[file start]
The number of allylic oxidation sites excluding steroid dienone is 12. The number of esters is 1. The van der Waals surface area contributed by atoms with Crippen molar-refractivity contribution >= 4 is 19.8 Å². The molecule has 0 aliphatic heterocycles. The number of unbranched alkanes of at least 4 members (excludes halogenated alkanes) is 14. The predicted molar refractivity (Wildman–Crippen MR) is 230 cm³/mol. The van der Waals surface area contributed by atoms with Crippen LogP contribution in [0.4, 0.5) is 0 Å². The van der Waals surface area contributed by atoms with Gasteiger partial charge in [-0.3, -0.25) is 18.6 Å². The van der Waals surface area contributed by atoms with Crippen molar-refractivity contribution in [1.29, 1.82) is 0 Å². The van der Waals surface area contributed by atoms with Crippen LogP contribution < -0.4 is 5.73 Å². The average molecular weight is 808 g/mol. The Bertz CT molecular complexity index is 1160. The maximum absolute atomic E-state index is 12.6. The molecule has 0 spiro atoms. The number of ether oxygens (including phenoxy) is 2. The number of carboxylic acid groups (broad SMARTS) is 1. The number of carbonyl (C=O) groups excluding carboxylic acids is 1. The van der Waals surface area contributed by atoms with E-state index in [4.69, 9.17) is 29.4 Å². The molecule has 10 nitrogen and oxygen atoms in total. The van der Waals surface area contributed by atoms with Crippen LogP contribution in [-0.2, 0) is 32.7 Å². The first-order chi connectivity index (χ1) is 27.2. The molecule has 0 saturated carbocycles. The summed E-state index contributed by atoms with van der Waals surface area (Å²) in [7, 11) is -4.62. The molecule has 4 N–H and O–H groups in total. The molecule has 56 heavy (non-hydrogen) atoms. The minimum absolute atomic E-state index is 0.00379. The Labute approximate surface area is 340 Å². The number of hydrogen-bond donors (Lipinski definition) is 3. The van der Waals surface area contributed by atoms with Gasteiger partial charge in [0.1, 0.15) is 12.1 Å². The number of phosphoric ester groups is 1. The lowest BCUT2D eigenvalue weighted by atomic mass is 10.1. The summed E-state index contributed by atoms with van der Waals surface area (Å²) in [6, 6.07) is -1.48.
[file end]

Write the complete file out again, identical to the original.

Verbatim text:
The number of allylic oxidation sites excluding steroid dienone is 12. The number of esters is 1. The van der Waals surface area contributed by atoms with Crippen molar-refractivity contribution >= 4 is 19.8 Å². The molecule has 0 aliphatic heterocycles. The number of unbranched alkanes of at least 4 members (excludes halogenated alkanes) is 14. The predicted molar refractivity (Wildman–Crippen MR) is 230 cm³/mol. The van der Waals surface area contributed by atoms with Crippen LogP contribution in [0.4, 0.5) is 0 Å². The van der Waals surface area contributed by atoms with Gasteiger partial charge in [-0.3, -0.25) is 18.6 Å². The van der Waals surface area contributed by atoms with Crippen molar-refractivity contribution in [1.29, 1.82) is 0 Å². The van der Waals surface area contributed by atoms with Crippen LogP contribution < -0.4 is 5.73 Å². The average molecular weight is 808 g/mol. The Bertz CT molecular complexity index is 1160. The maximum absolute atomic E-state index is 12.6. The molecule has 0 spiro atoms. The number of ether oxygens (including phenoxy) is 2. The number of carboxylic acid groups (broad SMARTS) is 1. The number of carbonyl (C=O) groups excluding carboxylic acids is 1. The van der Waals surface area contributed by atoms with E-state index in [4.69, 9.17) is 29.4 Å². The molecule has 10 nitrogen and oxygen atoms in total. The van der Waals surface area contributed by atoms with Crippen LogP contribution in [-0.2, 0) is 32.7 Å². The first-order chi connectivity index (χ1) is 27.2. The molecule has 0 saturated carbocycles. The summed E-state index contributed by atoms with van der Waals surface area (Å²) in [7, 11) is -4.62. The molecule has 4 N–H and O–H groups in total. The molecule has 56 heavy (non-hydrogen) atoms. The minimum absolute atomic E-state index is 0.00379. The Labute approximate surface area is 340 Å². The number of hydrogen-bond donors (Lipinski definition) is 3. The van der Waals surface area contributed by atoms with Gasteiger partial charge in [0.1, 0.15) is 12.1 Å². The number of phosphoric ester groups is 1. The lowest BCUT2D eigenvalue weighted by atomic mass is 10.1. The summed E-state index contributed by atoms with van der Waals surface area (Å²) in [6, 6.07) is -1.48.